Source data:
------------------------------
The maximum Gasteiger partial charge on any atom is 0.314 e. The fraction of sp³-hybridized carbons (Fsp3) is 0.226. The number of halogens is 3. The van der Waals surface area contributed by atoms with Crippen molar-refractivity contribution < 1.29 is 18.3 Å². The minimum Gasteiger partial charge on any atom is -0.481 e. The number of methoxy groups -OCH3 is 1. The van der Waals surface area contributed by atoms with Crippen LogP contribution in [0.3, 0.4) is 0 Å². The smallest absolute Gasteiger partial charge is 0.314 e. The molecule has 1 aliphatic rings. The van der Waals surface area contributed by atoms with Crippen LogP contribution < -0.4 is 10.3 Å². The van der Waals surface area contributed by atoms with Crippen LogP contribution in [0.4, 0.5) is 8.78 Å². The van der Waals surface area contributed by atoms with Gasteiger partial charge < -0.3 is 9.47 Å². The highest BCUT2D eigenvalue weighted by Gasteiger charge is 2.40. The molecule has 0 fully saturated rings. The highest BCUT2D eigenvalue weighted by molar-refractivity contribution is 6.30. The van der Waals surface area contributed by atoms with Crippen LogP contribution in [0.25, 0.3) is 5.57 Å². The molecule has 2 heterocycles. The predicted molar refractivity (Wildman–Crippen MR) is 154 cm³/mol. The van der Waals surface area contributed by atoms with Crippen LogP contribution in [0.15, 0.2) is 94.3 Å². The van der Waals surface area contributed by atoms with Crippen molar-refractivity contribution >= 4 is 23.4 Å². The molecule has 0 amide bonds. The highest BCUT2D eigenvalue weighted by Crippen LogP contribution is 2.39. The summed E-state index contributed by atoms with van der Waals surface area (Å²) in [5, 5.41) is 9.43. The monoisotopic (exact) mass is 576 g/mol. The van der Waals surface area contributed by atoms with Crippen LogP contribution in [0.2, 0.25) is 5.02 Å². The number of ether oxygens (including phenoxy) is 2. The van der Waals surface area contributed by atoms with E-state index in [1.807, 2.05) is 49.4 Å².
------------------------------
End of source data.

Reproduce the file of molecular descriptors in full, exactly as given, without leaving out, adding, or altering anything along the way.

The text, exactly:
The maximum Gasteiger partial charge on any atom is 0.314 e. The fraction of sp³-hybridized carbons (Fsp3) is 0.226. The number of halogens is 3. The van der Waals surface area contributed by atoms with Crippen molar-refractivity contribution < 1.29 is 18.3 Å². The minimum Gasteiger partial charge on any atom is -0.481 e. The number of methoxy groups -OCH3 is 1. The van der Waals surface area contributed by atoms with Crippen LogP contribution in [0.3, 0.4) is 0 Å². The smallest absolute Gasteiger partial charge is 0.314 e. The molecule has 1 aliphatic rings. The van der Waals surface area contributed by atoms with Crippen LogP contribution < -0.4 is 10.3 Å². The van der Waals surface area contributed by atoms with Crippen LogP contribution in [0.4, 0.5) is 8.78 Å². The van der Waals surface area contributed by atoms with Gasteiger partial charge < -0.3 is 9.47 Å². The highest BCUT2D eigenvalue weighted by Gasteiger charge is 2.40. The molecule has 0 fully saturated rings. The highest BCUT2D eigenvalue weighted by molar-refractivity contribution is 6.30. The van der Waals surface area contributed by atoms with Crippen LogP contribution in [0.25, 0.3) is 5.57 Å². The molecule has 2 heterocycles. The predicted molar refractivity (Wildman–Crippen MR) is 154 cm³/mol. The van der Waals surface area contributed by atoms with Crippen LogP contribution in [0.15, 0.2) is 94.3 Å². The van der Waals surface area contributed by atoms with Crippen molar-refractivity contribution >= 4 is 23.4 Å². The molecule has 0 amide bonds. The highest BCUT2D eigenvalue weighted by Crippen LogP contribution is 2.39. The summed E-state index contributed by atoms with van der Waals surface area (Å²) in [5, 5.41) is 9.43. The monoisotopic (exact) mass is 576 g/mol. The van der Waals surface area contributed by atoms with Crippen LogP contribution in [0.2, 0.25) is 5.02 Å². The number of ether oxygens (including phenoxy) is 2. The van der Waals surface area contributed by atoms with E-state index in [1.807, 2.05) is 49.4 Å².